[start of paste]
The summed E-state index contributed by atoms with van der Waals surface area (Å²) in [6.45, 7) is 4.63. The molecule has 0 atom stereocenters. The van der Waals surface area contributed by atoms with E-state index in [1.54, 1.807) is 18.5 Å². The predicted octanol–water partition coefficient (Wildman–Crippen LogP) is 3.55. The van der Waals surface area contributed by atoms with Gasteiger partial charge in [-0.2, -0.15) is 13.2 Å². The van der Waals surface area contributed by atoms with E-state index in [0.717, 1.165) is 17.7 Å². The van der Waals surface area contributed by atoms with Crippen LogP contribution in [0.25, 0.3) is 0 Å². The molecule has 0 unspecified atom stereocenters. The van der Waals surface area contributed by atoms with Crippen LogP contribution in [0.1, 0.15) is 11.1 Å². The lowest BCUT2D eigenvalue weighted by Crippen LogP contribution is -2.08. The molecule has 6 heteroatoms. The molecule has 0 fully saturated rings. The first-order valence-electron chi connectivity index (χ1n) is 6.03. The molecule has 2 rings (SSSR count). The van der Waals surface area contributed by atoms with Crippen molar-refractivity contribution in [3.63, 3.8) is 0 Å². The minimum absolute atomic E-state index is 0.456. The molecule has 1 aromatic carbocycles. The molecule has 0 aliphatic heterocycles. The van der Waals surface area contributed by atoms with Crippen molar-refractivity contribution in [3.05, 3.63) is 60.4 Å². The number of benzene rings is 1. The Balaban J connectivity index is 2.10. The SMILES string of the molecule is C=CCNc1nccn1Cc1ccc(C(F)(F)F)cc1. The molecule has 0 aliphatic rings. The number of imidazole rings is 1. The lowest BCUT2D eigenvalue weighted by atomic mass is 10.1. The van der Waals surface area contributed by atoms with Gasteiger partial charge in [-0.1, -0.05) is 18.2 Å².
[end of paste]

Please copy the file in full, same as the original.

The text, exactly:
The summed E-state index contributed by atoms with van der Waals surface area (Å²) in [6.45, 7) is 4.63. The molecule has 0 atom stereocenters. The van der Waals surface area contributed by atoms with E-state index in [1.54, 1.807) is 18.5 Å². The predicted octanol–water partition coefficient (Wildman–Crippen LogP) is 3.55. The van der Waals surface area contributed by atoms with Gasteiger partial charge in [-0.2, -0.15) is 13.2 Å². The van der Waals surface area contributed by atoms with E-state index in [0.717, 1.165) is 17.7 Å². The van der Waals surface area contributed by atoms with Crippen LogP contribution in [0.25, 0.3) is 0 Å². The molecule has 0 unspecified atom stereocenters. The van der Waals surface area contributed by atoms with Crippen LogP contribution in [0.1, 0.15) is 11.1 Å². The lowest BCUT2D eigenvalue weighted by Crippen LogP contribution is -2.08. The molecule has 6 heteroatoms. The molecule has 0 fully saturated rings. The first-order valence-electron chi connectivity index (χ1n) is 6.03. The molecule has 2 rings (SSSR count). The van der Waals surface area contributed by atoms with Crippen molar-refractivity contribution in [3.63, 3.8) is 0 Å². The minimum absolute atomic E-state index is 0.456. The molecule has 1 aromatic carbocycles. The molecule has 0 aliphatic heterocycles. The van der Waals surface area contributed by atoms with Crippen molar-refractivity contribution in [3.05, 3.63) is 60.4 Å². The number of benzene rings is 1. The Balaban J connectivity index is 2.10. The SMILES string of the molecule is C=CCNc1nccn1Cc1ccc(C(F)(F)F)cc1. The molecule has 0 aliphatic rings. The number of imidazole rings is 1. The lowest BCUT2D eigenvalue weighted by atomic mass is 10.1. The van der Waals surface area contributed by atoms with Gasteiger partial charge in [-0.1, -0.05) is 18.2 Å².